Things to consider before buying a mobility scooter

Written by
Helen West

Mobility scooters can give you a new lease of life. There are a huge number of options and features available, but this can make it difficult to know how to choose the right scooter for your lifestyle.

In our 'top tips for choosing a mobility scooter' article, we explained the difference between pavement and road scooters; the benefits of three and four wheel models; and whether or not you need to register your scooter before using it on the road.

The right scooter can give you back your independence...

This article looks at folding versus dismantling scooters; the difference between classic and delta handlebars; and why ground clearance and suspension are important for a smooth ride.

We understand that the right scooter can give you back your independence and allow you continue to enjoy everything that life has to offer.

Folding and dismantling scooters

If you need a scooter that you can take with you on days out or trips away, you probably want a model that will fit neatly in your car.

There are two main categories of scooter that have been designed for convenient transport. Folding scooters fold down to a compact size using either an automatic or manual folding mechanism. Dismantling scooters are made up of four or five separate sections, and can be taken apart then reassembled when you arrive at your destination.

Folding scooters

Folding scooters are really easy to use. If you choose one with an automatic folding mechanism like the Middletons Discovery, you won’t need to worry about bending down to fold or unfold your scooter. All you have to do is press a button, and your scooter will unfold on its own.


Folding scooters are generally designed to be lightweight, and many feature wheels and a handle so you can pull your scooter along behind you like a suitcase. However, because you have to lift them as one piece, their weight could still be an issue. The Discovery weighs just three stone, but if you need something even lighter, you may be better suited to a dismantling scooter.

Dismantling scooters

Dismantling scooters break down into several separate sections and so are incredibly portable. The disassembly and reassembly only takes a few minutes, and the process is generally really simple. Most models don’t even require any tools.

If you are concerned about being able to lift your scooter, a dismantling scooter may be your best option. Our Pathfinder weighs five stone when assembled, but when taken apart, the heaviest piece is just 15.2kg – that’s less than two and a half stone.

Types of handlebars

Scooters also come with two different types of handlebars: classic or straight (T-shaped) handlebars, and delta or wraparound handlebars.

Classic handlebars

Straight handlebars are the more traditional style of handlebars, and many people prefer the way they look and feel. Their simplicity means you can steer with precision and they give you predictable control over your scooter.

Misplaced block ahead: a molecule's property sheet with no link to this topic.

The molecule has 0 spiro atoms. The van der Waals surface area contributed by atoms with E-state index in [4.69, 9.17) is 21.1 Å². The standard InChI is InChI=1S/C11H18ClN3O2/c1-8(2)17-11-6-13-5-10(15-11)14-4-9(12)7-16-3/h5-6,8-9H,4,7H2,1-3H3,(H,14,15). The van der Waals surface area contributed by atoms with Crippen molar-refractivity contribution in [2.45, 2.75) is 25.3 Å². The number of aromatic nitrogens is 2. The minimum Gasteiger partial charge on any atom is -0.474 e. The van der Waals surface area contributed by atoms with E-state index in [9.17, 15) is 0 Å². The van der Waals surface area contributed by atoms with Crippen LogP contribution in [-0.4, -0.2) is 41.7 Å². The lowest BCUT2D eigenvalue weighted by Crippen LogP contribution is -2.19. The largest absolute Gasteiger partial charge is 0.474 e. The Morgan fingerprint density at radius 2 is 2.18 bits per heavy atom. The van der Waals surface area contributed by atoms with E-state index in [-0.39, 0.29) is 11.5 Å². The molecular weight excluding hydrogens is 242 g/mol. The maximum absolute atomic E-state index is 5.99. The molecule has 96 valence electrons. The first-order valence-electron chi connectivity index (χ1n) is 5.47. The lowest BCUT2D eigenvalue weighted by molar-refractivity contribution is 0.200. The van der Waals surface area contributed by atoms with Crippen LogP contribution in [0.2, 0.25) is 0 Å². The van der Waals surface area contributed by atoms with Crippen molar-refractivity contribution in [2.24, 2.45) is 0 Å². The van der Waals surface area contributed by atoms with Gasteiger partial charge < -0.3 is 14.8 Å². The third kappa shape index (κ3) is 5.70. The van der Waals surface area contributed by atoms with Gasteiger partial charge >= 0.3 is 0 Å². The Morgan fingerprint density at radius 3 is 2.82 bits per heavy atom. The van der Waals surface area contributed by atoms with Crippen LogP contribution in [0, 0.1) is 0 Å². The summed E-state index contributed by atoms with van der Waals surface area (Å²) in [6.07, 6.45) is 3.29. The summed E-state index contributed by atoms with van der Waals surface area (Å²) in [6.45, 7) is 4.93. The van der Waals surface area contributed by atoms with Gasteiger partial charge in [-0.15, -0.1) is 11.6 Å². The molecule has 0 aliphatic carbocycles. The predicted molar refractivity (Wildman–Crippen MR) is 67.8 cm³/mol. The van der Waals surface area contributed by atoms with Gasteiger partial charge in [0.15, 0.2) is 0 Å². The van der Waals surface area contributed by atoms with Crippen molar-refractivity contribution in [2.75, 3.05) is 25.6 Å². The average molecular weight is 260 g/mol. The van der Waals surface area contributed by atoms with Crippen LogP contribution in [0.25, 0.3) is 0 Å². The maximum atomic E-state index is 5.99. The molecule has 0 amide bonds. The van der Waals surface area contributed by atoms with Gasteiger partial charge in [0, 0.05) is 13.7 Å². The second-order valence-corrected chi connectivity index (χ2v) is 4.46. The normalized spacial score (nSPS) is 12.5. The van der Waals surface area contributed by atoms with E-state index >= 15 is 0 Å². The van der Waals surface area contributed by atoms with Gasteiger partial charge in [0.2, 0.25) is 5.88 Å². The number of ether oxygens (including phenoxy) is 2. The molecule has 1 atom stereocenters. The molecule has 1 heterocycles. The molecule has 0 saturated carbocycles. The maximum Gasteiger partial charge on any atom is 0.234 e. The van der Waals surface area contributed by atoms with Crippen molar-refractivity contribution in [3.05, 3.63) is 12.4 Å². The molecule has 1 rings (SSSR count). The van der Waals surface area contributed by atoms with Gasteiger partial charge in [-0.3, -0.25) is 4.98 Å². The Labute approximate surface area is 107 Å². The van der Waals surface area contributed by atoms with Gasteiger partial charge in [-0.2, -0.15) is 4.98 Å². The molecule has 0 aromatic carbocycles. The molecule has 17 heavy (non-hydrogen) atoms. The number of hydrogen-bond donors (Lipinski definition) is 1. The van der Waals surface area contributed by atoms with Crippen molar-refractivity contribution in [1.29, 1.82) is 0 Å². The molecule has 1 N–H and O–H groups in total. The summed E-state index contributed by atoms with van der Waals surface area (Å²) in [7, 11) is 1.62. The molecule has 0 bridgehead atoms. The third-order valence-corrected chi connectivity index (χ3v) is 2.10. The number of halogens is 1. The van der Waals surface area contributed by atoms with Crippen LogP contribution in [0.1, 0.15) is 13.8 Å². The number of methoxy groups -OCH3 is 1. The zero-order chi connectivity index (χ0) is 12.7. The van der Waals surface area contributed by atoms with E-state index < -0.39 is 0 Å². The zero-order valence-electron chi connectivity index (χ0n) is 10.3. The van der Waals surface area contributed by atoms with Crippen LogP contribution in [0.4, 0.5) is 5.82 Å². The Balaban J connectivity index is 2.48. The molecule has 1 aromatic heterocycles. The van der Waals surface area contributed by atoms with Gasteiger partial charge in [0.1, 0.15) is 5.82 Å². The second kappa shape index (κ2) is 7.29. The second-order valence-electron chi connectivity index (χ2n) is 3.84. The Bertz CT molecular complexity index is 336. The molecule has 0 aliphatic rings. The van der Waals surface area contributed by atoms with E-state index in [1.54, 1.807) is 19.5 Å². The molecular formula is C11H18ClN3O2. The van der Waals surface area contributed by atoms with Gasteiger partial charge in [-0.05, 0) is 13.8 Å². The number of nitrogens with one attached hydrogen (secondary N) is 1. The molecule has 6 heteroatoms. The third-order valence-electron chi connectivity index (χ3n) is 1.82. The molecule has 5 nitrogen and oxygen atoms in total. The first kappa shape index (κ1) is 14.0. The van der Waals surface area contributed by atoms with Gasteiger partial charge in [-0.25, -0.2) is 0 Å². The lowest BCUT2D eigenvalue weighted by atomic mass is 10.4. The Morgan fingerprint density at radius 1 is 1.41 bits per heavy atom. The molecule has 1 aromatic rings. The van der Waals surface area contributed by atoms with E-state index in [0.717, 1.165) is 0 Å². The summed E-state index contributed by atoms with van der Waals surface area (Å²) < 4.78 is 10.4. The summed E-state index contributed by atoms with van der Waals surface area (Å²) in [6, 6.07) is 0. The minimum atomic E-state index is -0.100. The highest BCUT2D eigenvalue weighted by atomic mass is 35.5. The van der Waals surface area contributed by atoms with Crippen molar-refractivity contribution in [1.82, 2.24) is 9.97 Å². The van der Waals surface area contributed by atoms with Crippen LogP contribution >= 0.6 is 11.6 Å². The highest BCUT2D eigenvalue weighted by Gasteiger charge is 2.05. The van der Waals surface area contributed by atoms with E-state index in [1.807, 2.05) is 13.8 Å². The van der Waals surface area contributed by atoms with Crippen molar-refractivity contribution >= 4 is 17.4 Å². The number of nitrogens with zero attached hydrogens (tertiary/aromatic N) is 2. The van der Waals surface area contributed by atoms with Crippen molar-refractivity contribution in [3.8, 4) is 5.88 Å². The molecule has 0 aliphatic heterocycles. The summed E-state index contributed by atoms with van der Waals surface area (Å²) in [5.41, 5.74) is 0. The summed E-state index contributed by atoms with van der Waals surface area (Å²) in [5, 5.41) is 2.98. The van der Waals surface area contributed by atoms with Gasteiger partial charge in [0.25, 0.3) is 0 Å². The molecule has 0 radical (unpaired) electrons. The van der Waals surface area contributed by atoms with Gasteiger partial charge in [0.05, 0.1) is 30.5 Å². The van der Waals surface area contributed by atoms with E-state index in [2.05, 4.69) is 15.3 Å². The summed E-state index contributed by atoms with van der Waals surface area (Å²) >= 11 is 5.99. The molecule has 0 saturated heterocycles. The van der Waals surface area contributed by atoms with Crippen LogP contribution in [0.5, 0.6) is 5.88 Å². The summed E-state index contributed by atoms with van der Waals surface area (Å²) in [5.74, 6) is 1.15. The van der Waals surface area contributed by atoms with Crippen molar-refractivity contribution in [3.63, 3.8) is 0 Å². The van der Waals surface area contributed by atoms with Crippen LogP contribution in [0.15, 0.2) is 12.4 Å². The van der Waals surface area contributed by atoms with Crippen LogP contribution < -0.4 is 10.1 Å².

Image of classic handlebars on a Middletons Discovery travel mobility scooter

It’s also worth considering the size of the handlebars. If they are too wide, you may struggle get a good grip, particularly if you have small hands.

Delta handlebars

Delta handlebars are also known as wraparound handlebars. They are better for individuals with conditions like arthritis, which can affect your hand strength and your grip. The curve means there are a larger number of angles you can use to grip the handlebars.

Image of delta wraparound handlebars on a Middletons mobility scooter

The curved shape also reduces the amount of movement needed to steer. Your hands are positioned closer together, which allows you to steer the scooter by lightly pushing and pulling the handlebars rather than twisting. This can help prevent pain and stiffness in your arms and shoulders, especially if you plan to use your scooter for long journeys.

Ground clearance and suspension

It’s also worth considering the type of terrain you will be using your scooter on. If you plan on using your scooter predominantly inside, on the pavement, or on relatively smooth surfaces (like a shopping centre), a lightweight travel scooter will be perfect.

Image of the wheels on a Middletons Traveller road mobility  scooter

However, if you plan on using your scooter on hills, on rougher paths, or on the road, you will need a scooter with good suspension and higher ground clearance. This means you will probably need a class 3 scooter, also known as a road scooter.

Class 3 scooters have larger wheels and better suspension than class 2 (also called pavement) scooters. Using a class 2 scooter on rough surfaces could damage the underside of the scooter, and won't offer as comfortable a ride as a scooter with all-round suspension like our best-selling Traveller scooter. Good suspension also helps gives you greater control on uneven surfaces, so you'll feel stable and confident when you drive.

Read more: Holiday ideas for wheelchair and scooter users

Read more: What is arthritis?

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